High Sheriffs

The Current Role of High Sheriffs

Modern day high sheriffs have very different roles and responsibilities to the ancient ancestors, but they all still play a vital role in our 21st century.

Their duties include attendance at royal visits in the County and support for Her Majesty's High Court Judges when on Circuit. Supporting the Crown and the judiciary remains a central element of the role.

High Sheriffs play an increasingly active role in promoting the voluntary sector within their communities. Many High Sheriffs give their own personal Awards to individuals, often unsung heroes within small voluntary groups who have made an outstanding contribution in some way. As the Office of High Sheriff is independent and non-political, they are therefore very well placed to bring together a wide range of people within the community they serve.

High Sheriffs receive no remuneration and no part of the expenses incurred by the High Sheriffs falls on the public purse. Their role can be summarised as follows: -

  • to uphold and enhance the ancient Office of High Sheriff and to make a meaningful contribution to the High Sheriff's County during the year of Office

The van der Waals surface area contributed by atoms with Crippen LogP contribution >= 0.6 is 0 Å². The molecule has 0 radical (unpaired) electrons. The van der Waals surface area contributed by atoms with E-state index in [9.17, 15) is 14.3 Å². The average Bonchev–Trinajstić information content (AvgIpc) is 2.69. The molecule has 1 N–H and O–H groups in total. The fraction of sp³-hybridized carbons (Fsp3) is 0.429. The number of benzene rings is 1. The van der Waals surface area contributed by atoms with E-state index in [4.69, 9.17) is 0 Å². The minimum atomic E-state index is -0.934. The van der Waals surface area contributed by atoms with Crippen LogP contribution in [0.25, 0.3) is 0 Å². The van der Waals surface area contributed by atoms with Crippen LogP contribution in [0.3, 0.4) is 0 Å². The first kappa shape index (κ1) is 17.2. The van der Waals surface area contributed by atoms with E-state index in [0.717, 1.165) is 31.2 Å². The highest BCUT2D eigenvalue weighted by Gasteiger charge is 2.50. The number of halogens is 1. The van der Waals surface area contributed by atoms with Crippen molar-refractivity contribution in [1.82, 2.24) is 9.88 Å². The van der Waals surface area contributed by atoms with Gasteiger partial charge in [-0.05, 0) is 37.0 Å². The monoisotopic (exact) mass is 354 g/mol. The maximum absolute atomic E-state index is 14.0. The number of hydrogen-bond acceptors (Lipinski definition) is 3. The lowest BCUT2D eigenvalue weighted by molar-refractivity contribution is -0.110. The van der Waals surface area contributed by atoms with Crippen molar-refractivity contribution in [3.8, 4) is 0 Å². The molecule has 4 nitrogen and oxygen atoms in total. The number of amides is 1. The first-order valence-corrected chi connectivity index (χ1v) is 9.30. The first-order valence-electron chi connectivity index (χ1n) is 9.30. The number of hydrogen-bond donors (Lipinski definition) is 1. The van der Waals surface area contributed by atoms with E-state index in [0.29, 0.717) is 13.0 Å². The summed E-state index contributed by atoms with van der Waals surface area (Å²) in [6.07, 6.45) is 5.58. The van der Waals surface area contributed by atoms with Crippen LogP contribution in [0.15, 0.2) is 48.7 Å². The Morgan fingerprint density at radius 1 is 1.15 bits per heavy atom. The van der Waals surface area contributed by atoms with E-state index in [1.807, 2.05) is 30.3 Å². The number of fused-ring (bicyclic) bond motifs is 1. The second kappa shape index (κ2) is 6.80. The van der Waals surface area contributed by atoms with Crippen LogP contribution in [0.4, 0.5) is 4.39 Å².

• to lend an active support to the principal organs of the Constitution within their County - the Royal Family, the Judiciary, the Police and other law-enforcement agencies, the emergency services. local authorities and all recognised church and faith groups
  • to assure the welfare of visiting High Court Judges; to attend on them at Court and to offer them hospitality
  • to support the Lord-Lieutenant on royal visits

For more information, visit http://www.highsheriffs.com/Index.htm

 

The High Sheriff of West Midlands

The Office of High Sheriff is an independent non-political Royal appointment for one year.

The origins of the Office date back to Saxon times, when the ‘Shire Reeve’ was responsible to the king for the maintenance of law and order within the shire, or county, and for the collection and return of taxes due to the Crown. Today, there are 55 High Sheriffs serving the counties of England and Wales each year. 

High Sheriffs receive no remuneration and no part of the expense of a High Sheriff’s year falls on the public purse.

High Sherriff

The current High Sheriff is John Hudson OBE DL who entered into office on 11th April 2017.

The History of the Office of High Sheriff

There have been High Sheriffs for at least 1000 years. The original "Shire Reeves" were Royal officials appointed to enforce the King's interests in a County, in particular the collection of revenues and the enforcement of law and order.